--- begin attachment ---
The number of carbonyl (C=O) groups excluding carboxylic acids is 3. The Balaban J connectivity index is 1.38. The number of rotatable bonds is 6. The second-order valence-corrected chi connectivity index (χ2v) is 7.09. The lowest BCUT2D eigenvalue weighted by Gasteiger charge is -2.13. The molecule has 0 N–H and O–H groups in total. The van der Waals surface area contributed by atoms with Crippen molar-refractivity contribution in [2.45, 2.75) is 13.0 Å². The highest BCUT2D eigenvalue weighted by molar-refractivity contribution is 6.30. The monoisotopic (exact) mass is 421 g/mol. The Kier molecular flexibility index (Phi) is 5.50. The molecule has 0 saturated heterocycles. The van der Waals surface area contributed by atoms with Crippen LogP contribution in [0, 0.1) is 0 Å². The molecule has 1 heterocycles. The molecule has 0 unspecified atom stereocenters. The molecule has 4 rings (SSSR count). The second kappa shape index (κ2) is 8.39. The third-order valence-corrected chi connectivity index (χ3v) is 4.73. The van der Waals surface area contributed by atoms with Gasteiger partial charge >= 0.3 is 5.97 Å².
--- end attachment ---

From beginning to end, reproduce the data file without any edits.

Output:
The number of carbonyl (C=O) groups excluding carboxylic acids is 3. The Balaban J connectivity index is 1.38. The number of rotatable bonds is 6. The second-order valence-corrected chi connectivity index (χ2v) is 7.09. The lowest BCUT2D eigenvalue weighted by Gasteiger charge is -2.13. The molecule has 0 N–H and O–H groups in total. The van der Waals surface area contributed by atoms with Crippen molar-refractivity contribution in [2.45, 2.75) is 13.0 Å². The highest BCUT2D eigenvalue weighted by molar-refractivity contribution is 6.30. The monoisotopic (exact) mass is 421 g/mol. The Kier molecular flexibility index (Phi) is 5.50. The molecule has 0 saturated heterocycles. The van der Waals surface area contributed by atoms with Crippen LogP contribution in [0, 0.1) is 0 Å². The molecule has 1 heterocycles. The molecule has 0 unspecified atom stereocenters. The molecule has 4 rings (SSSR count). The second kappa shape index (κ2) is 8.39. The third-order valence-corrected chi connectivity index (χ3v) is 4.73. The van der Waals surface area contributed by atoms with Gasteiger partial charge >= 0.3 is 5.97 Å².